lay hands on

The Greek that is translated as “lay hands on (someone)” in English is translated in Tae’ with “‘He-pressed-down,’ a verb that in former times was used with the specific meaning of ‘to press down one’s hand on a person’s head,’ in order to fortify his soul after a dangerous experience, but in Christian usage came to refer to the gesture made when blessing a person.”

chaste behavior, pure, pure conduct

The Greek in 1 Peter 3:2 that is translated in English as “pure conduct” (or “chaste behavior”) is translated in Balanta-Kentohe as “good walk.” (Source: Rob Koops)

The standalone term that is translated as “pure” is translated in Mezquital Otomi as “that which cleanses one’s thoughts,” and in Alekano as “making our insides white.” (Source: Ellis Deibler in Notes on Translation July, 1967, p. 5ff.).

See also snow (color).


The Hebrew and Greek that is typically translated as “sin” in English has a wide variety of translations.

The Greek ἁμαρτάνω (hamartanō) carries the original verbatim meaning of “miss the mark.” Likewise, many translations contain the “connotation of moral responsibility.” Loma has (for certain types of sin) “leaving the road” (which “implies a definite standard, the transgression of which is sin”) or Navajo uses “that which is off to the side.” (Source: Bratcher / Nida). In Toraja-Sa’dan the translation is kasalan, which originally meant “transgression of a religious or moral rule” and has shifted its meaning in the context of the Bible to “transgression of God’s commandments.” (Source: H. van der Veen in The Bible Translator 1950, p. 21 ff.).

In Shipibo-Conibo the term is hocha. Nida (1952, p. 149) tells the story of its choosing:

“In some instances a native expression for sin includes many connotations, and its full meaning must be completely understood before one ever attempts to use it. This was true, for example, of the term hocha first proposed by Shipibo-Conibo natives as an equivalent for ‘sin.’ The term seemed quite all right until one day the translator heard a girl say after having broken a little pottery jar that she was guilty of ‘hocha.’ Breaking such a little jar scarcely seemed to be sin. However, the Shipibos insisted that hocha was really sin, and they explained more fully the meaning of the word. It could be used of breaking a jar, but only if the jar belonged to someone else. Hocha was nothing more nor less than destroying the possessions of another, but the meaning did not stop with purely material possessions. In their belief God owns the world and all that is in it. Anyone who destroys the work and plan of God is guilty of hocha. Hence the murderer is of all men most guilty of hocha, for he has destroyed God’s most important possession in the world, namely, man. Any destructive and malevolent spirit is hocha, for it is antagonistic and harmful to God’s creation. Rather than being a feeble word for some accidental event, this word for sin turned out to be exceedingly rich in meaning and laid a foundation for the full presentation of the redemptive act of God.”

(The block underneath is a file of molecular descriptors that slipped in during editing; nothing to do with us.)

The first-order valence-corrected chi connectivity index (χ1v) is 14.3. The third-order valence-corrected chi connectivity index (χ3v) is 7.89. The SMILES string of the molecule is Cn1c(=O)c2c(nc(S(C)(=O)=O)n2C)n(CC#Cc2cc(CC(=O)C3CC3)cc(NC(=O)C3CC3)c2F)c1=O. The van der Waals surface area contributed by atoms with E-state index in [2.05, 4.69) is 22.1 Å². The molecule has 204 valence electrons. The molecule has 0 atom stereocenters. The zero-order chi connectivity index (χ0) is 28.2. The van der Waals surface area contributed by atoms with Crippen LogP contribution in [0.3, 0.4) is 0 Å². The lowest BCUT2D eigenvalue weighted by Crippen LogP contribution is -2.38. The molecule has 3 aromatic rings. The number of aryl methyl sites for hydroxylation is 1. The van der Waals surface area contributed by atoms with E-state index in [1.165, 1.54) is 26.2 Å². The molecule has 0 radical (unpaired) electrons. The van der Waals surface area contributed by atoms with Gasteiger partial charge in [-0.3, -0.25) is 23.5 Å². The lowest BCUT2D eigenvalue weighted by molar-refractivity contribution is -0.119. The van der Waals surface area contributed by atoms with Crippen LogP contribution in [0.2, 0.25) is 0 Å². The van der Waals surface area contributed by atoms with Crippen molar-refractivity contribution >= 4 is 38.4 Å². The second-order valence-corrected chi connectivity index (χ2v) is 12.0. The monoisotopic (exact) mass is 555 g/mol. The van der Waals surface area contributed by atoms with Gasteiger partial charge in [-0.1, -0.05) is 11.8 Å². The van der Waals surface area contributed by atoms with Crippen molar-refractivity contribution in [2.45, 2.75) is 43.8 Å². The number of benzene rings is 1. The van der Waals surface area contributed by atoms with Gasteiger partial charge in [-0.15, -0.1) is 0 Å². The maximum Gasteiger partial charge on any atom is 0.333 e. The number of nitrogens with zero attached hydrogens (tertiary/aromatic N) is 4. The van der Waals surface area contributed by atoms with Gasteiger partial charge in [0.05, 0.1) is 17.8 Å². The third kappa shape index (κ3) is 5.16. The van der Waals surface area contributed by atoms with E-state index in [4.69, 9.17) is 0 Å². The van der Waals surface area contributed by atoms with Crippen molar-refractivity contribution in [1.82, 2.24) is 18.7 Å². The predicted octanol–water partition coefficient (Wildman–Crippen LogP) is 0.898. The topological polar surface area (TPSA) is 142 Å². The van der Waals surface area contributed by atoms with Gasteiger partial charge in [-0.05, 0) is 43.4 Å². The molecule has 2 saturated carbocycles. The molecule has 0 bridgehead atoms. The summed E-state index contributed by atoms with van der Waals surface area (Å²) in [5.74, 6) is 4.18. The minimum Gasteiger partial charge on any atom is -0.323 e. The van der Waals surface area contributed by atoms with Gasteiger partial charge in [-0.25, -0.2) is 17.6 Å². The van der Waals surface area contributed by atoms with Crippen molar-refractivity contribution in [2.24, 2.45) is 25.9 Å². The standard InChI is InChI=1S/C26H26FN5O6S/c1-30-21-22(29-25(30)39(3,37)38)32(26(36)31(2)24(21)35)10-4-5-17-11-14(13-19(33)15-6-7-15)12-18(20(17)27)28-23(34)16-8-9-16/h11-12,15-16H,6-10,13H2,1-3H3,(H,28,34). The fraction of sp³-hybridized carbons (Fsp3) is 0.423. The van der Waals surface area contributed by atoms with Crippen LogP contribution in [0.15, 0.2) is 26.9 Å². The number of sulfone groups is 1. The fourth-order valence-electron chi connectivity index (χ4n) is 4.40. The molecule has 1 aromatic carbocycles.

In Kaingang, the translation is “break God’s word” and in Sandawe the original meaning of the Greek term (see above) is perfectly reflected with “miss the mark.” (Source: Ursula Wiesemann in Holzhausen / Riderer 2010, p. 36ff., 43)

In Warao it is translated as “bad obojona.” Obojona is a term that “includes the concepts of consciousness, will, attitude, attention and a few other miscellaneous notions.” (Source: Henry Osborn in The Bible Translator 1969, p. 74ff.). See other occurrences of Obojona in the Warao New Testament.

See also sinner.

complete verse (1 Timothy 5:22)

Following are a number of back-translations of 1 Timothy 5:22:

  • Uma: “Don’t quickly appoint people to be religion leaders, lest [people] end up being-angry-at/taking-it-out-on you later on if/when they commit sins. Examine first their character, and then put your hands on their pate to appoint them to be a religion leader. Be careful that your own behavior is holy.” (Source: Uma Back Translation)
  • Yakan: “Don’t you (sing.) hastily choose a person to become a leader there among you (pl.) the ones who trust in Isa Almasi but observe first his customs. Because if for example the person chosen by you (sing.) sins, including you are implicated in his sin. Be careful/watch out, don’t sin in your deeds and in your thinking/mind.” (Source: Yakan Back Translation)
  • Western Bukidnon Manobo: “It is necessary that you are not in a hurry to choose someone to lead the believers. For if he sins, you are the one who will be blamed. It is necessary that you be blameless in this.” (Source: Western Bukidnon Manobo Back Translation)
  • Kankanaey: “If there is also one you (sing.) choose to serve Cristo, don’t (sing.) be in a hurry to appoint him. Because if he has a sin while meanwhile you (sing.) appoint him, you (sing.) will of-course be included in his sin. Be-careful/Do-a-good-job therefore in what you (sing.) do so that you (sing.) will distance-yourself from everything that is evil.” (Source: Kankanaey Back Translation)
  • Tagbanwa: “Be careful not to put your hands too readily on anyone’s head and pray for him to istall him to-exercize-a-responsibility/job. Rather think well whether he is fit for this responsibility/job. Be careful always that you don’t get involved/implicated in the sins of others. Make sure that you hold fast to being far from sin.” (Source: Tagbanwa Back Translation)
  • Tenango Otomi: “If you need to appoint someone to lead at the church, do not want to be in a hurry to do so. Wait and first see how that person walks. What if you appoint a person and it is known that he has sin? Do not want that the people will say that you approve of the sin the person has done whom you appoint. You yourself must never commit sin.” (Source: Tenango Otomi Back Translation)